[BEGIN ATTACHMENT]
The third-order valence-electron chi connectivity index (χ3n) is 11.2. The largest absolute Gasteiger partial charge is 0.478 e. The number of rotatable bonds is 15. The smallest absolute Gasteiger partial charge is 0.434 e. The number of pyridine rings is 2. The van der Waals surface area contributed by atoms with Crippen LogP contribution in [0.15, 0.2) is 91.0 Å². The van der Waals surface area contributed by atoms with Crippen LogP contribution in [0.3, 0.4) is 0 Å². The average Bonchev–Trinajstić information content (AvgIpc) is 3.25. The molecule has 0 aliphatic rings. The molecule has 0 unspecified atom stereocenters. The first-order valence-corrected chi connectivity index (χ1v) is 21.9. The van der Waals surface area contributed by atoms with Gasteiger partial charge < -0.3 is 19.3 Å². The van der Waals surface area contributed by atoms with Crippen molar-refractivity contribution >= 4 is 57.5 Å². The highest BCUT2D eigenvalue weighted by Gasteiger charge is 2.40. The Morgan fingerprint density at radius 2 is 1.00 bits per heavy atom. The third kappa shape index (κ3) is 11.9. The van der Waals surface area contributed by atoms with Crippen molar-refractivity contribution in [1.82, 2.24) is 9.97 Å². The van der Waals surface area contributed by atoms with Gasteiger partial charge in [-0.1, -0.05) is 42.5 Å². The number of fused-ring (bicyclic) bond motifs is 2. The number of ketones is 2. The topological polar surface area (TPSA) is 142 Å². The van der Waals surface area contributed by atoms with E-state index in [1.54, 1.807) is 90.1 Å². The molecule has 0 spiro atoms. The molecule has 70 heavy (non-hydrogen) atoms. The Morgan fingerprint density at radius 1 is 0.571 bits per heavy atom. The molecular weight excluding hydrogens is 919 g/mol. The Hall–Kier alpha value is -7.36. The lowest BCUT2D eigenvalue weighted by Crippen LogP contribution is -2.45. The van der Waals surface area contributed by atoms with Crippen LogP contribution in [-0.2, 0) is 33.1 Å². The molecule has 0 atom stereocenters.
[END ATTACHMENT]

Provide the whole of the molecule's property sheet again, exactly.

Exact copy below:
The third-order valence-electron chi connectivity index (χ3n) is 11.2. The largest absolute Gasteiger partial charge is 0.478 e. The number of rotatable bonds is 15. The smallest absolute Gasteiger partial charge is 0.434 e. The number of pyridine rings is 2. The van der Waals surface area contributed by atoms with Crippen LogP contribution in [0.15, 0.2) is 91.0 Å². The van der Waals surface area contributed by atoms with Crippen LogP contribution in [0.3, 0.4) is 0 Å². The average Bonchev–Trinajstić information content (AvgIpc) is 3.25. The molecule has 0 aliphatic rings. The molecule has 0 unspecified atom stereocenters. The first-order valence-corrected chi connectivity index (χ1v) is 21.9. The van der Waals surface area contributed by atoms with Gasteiger partial charge < -0.3 is 19.3 Å². The van der Waals surface area contributed by atoms with Crippen molar-refractivity contribution >= 4 is 57.5 Å². The highest BCUT2D eigenvalue weighted by Gasteiger charge is 2.40. The Morgan fingerprint density at radius 2 is 1.00 bits per heavy atom. The third kappa shape index (κ3) is 11.9. The van der Waals surface area contributed by atoms with Crippen molar-refractivity contribution in [1.82, 2.24) is 9.97 Å². The van der Waals surface area contributed by atoms with Gasteiger partial charge in [-0.1, -0.05) is 42.5 Å². The number of fused-ring (bicyclic) bond motifs is 2. The number of ketones is 2. The topological polar surface area (TPSA) is 142 Å². The van der Waals surface area contributed by atoms with E-state index in [1.54, 1.807) is 90.1 Å². The molecule has 0 spiro atoms. The molecule has 70 heavy (non-hydrogen) atoms. The Morgan fingerprint density at radius 1 is 0.571 bits per heavy atom. The molecular weight excluding hydrogens is 919 g/mol. The Hall–Kier alpha value is -7.36. The lowest BCUT2D eigenvalue weighted by Crippen LogP contribution is -2.45. The van der Waals surface area contributed by atoms with Crippen LogP contribution in [-0.2, 0) is 33.1 Å². The molecule has 0 atom stereocenters.